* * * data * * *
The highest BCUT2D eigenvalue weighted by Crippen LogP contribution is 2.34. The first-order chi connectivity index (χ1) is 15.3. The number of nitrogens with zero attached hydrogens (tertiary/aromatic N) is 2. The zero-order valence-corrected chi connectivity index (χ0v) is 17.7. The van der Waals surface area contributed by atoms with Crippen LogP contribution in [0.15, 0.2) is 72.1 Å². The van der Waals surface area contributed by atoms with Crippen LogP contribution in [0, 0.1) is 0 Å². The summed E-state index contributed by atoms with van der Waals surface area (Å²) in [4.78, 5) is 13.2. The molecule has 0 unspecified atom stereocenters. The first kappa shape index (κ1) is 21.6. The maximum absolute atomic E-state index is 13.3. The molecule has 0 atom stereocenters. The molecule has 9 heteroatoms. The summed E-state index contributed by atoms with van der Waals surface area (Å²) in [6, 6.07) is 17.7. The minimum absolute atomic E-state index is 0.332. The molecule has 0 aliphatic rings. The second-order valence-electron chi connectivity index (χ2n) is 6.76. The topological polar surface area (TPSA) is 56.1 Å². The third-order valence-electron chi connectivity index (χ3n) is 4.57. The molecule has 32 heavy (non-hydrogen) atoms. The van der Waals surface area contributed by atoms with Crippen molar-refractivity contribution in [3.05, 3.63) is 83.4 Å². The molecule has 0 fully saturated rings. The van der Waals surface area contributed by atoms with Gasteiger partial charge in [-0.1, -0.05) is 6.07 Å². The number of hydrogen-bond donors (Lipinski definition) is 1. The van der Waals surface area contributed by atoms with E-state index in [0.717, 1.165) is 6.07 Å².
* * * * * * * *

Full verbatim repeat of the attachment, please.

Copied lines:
The highest BCUT2D eigenvalue weighted by Crippen LogP contribution is 2.34. The first-order chi connectivity index (χ1) is 15.3. The number of nitrogens with zero attached hydrogens (tertiary/aromatic N) is 2. The zero-order valence-corrected chi connectivity index (χ0v) is 17.7. The van der Waals surface area contributed by atoms with Crippen LogP contribution in [0.15, 0.2) is 72.1 Å². The van der Waals surface area contributed by atoms with Crippen LogP contribution in [0, 0.1) is 0 Å². The summed E-state index contributed by atoms with van der Waals surface area (Å²) in [4.78, 5) is 13.2. The molecule has 0 unspecified atom stereocenters. The first kappa shape index (κ1) is 21.6. The maximum absolute atomic E-state index is 13.3. The molecule has 0 atom stereocenters. The molecule has 9 heteroatoms. The summed E-state index contributed by atoms with van der Waals surface area (Å²) in [6, 6.07) is 17.7. The minimum absolute atomic E-state index is 0.332. The molecule has 0 aliphatic rings. The second-order valence-electron chi connectivity index (χ2n) is 6.76. The topological polar surface area (TPSA) is 56.1 Å². The third-order valence-electron chi connectivity index (χ3n) is 4.57. The molecule has 32 heavy (non-hydrogen) atoms. The van der Waals surface area contributed by atoms with Crippen molar-refractivity contribution in [3.05, 3.63) is 83.4 Å². The molecule has 0 fully saturated rings. The van der Waals surface area contributed by atoms with Gasteiger partial charge in [-0.1, -0.05) is 6.07 Å². The number of hydrogen-bond donors (Lipinski definition) is 1. The van der Waals surface area contributed by atoms with E-state index in [0.717, 1.165) is 6.07 Å².